Pine Geranium, Fern-Leaf Geranium, Tooth-Leaf Geranium
Pelargonium denticulatum ‘Filicifolium’
Synonyms of Pelargonium denticulatum (3) (Updated on 12-26-22): Geraniospermum denticulatum (Jacq.) Kuntze, Geranium denticulatum (Jacq.) Poir., Geranium reticulatum Nocca
Pelargonium denticulatum Jacq. is the accepted scientific name for this species of Pelargonium. It was named and described by Nicolaus (Nicolaas) Joseph von Jacquin in Plantarum Rariorum Horti Caesarei Schoenbrunnensis Descriptiones et Icones in 1797.
The genus, Pelargonium L’Hér. ex Aiton, was described as such by William Aiton in Hortus Kewensis in 1789. The genus was first named and described as such by Charles Louis L’Héritier de Brutelle. Mr. Aiton gave credit to him for naming the genus and possibly used his description.
As of 12-26-22 when this page was last updated, Plants of the World Online lists 283 species in the Pelargonium genus. It is a member of the plant family Geraniaceae with 8 genera. Those numbers could change as updates are made on POWO.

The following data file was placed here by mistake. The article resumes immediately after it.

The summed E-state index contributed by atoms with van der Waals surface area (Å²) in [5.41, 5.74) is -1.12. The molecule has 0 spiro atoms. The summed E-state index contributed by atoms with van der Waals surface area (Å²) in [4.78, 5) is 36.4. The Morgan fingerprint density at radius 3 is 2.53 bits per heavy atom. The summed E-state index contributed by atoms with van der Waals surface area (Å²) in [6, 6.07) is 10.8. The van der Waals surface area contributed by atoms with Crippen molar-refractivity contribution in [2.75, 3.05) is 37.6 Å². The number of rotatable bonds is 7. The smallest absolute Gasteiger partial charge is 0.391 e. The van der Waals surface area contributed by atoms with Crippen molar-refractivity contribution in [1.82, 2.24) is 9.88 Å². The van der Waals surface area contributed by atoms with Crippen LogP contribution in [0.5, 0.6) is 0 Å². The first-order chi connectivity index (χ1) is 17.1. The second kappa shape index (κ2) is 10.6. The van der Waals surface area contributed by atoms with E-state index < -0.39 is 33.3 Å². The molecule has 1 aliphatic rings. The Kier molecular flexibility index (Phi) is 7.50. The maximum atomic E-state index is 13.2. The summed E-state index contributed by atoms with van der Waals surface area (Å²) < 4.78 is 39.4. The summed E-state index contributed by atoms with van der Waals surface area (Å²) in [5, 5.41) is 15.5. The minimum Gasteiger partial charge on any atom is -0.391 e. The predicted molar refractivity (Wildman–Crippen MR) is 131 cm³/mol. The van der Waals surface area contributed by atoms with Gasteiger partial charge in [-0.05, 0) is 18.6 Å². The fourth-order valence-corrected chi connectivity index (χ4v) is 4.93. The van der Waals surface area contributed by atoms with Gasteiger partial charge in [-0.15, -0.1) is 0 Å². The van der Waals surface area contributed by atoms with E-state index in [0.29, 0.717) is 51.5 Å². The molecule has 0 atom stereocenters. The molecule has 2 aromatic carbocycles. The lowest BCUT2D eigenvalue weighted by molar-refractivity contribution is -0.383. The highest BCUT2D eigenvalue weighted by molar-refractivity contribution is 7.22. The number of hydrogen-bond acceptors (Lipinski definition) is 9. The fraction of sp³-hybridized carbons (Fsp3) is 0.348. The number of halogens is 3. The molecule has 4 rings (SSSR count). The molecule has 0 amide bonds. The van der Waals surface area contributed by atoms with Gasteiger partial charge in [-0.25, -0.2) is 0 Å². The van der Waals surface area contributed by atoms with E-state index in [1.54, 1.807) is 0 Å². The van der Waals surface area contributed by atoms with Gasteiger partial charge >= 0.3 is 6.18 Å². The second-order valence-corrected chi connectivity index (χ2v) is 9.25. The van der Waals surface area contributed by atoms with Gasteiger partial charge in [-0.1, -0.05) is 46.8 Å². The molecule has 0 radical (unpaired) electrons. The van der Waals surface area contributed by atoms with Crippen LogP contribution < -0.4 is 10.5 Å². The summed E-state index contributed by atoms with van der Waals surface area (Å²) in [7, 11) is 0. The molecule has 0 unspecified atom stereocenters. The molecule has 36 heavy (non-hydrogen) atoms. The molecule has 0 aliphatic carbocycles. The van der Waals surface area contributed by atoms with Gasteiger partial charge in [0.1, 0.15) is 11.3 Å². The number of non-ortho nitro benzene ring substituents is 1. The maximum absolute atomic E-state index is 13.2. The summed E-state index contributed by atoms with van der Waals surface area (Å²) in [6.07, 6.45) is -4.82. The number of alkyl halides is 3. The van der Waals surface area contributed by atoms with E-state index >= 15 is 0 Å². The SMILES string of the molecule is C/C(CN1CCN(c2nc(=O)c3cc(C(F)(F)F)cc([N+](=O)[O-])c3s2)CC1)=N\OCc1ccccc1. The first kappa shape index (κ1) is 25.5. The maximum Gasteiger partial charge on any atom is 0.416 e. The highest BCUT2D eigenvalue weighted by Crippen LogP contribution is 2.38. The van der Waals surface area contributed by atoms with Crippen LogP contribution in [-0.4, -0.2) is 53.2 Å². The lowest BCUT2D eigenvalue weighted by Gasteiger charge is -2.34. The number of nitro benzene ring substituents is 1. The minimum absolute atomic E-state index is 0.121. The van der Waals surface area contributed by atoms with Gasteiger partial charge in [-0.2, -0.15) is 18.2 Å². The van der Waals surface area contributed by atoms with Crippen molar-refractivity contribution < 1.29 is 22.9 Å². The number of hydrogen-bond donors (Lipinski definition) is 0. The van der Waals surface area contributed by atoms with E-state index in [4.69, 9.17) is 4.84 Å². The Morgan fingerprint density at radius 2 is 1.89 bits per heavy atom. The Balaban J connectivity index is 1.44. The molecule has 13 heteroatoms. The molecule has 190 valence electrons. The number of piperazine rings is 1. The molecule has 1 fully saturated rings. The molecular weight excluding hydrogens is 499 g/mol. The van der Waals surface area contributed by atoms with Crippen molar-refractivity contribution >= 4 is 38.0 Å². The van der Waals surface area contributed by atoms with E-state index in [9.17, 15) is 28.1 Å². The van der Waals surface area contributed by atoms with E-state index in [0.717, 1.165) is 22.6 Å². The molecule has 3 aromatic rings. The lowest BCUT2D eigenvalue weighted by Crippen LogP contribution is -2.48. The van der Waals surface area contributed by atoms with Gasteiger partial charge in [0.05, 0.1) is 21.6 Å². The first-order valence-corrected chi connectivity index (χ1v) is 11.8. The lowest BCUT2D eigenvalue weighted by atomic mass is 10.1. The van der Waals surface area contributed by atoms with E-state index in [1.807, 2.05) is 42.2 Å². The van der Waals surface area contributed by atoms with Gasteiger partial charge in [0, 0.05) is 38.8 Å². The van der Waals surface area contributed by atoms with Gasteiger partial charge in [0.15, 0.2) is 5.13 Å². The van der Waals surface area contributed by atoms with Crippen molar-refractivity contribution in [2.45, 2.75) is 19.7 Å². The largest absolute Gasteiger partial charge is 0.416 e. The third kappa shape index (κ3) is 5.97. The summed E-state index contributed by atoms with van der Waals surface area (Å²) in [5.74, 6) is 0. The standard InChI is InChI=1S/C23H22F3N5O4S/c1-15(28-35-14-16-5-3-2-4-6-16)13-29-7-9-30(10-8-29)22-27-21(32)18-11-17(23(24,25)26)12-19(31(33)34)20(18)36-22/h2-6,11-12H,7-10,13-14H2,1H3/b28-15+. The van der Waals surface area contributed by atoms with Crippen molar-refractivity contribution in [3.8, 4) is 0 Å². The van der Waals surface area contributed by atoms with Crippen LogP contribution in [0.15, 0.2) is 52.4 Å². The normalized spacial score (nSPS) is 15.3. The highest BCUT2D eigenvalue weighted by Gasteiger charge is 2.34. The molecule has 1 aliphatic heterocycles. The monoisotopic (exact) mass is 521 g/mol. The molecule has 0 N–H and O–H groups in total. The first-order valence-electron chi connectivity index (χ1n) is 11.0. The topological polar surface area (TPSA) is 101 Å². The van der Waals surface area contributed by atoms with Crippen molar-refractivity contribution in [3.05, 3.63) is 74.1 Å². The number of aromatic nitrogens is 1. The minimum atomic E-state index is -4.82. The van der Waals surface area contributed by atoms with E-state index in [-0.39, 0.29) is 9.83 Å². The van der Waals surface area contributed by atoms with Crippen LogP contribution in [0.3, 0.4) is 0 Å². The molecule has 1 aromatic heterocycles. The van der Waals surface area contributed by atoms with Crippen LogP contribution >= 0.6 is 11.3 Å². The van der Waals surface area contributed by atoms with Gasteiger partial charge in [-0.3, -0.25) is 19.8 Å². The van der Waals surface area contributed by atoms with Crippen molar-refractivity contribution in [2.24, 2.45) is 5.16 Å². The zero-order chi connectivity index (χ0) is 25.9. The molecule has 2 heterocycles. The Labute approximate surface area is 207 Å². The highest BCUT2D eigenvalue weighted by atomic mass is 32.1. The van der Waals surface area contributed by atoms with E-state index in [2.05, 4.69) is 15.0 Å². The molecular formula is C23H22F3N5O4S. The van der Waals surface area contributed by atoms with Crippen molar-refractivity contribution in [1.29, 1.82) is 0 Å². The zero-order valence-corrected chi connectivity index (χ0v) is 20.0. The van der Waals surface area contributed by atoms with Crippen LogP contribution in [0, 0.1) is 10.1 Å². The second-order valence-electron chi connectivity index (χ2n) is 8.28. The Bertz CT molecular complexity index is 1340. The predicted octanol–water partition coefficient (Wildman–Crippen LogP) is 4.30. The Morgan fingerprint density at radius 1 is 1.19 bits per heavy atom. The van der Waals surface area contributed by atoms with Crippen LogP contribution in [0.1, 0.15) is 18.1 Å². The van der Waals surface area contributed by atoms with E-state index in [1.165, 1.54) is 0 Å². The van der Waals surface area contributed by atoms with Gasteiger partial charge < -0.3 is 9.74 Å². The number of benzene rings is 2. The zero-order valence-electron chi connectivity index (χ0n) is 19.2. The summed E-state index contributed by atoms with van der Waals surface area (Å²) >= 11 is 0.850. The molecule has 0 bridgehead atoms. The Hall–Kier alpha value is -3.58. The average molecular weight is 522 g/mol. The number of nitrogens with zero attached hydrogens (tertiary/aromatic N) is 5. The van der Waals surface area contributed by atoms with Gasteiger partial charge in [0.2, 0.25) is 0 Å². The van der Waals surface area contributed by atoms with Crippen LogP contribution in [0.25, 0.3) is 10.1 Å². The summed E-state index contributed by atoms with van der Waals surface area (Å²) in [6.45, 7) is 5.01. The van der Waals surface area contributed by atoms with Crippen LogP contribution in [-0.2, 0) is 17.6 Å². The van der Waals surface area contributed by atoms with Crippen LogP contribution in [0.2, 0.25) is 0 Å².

This Pelargonium species was originally from the southeastern part of Cape, South Africa where it grows as an evergreen perennial up to 4’ tall. It is commonly grown as a bedding plant, houseplant, or container plant in the US and is hardy in USDA Zones 10-11. Some information online says USDA Zones 8a-11…
Origin: South Africa
Zones: USDA Zones 8a-11 (10 to 40° F)
Size: The species grows 36-48” tall but ‘Filicifolium’ much smaller
Light: Sun to part shade
Soil: Well-drained soil or potting mix
Water: Average water needs
The edible leaves are used as a flavoring in herbal teas and jelly. Essential oils from the leaves are used as flavoring and geranium oil.
I brought this plant home from Wagler’s Greenhouse in 2014. It did very well and I always enjoyed working around it because of the nice fresh scent. I also like the frilly, finely cut leaves. I will have to learn more about overwintering Geraniums and Pelargoniums because sometimes they are not readily available.
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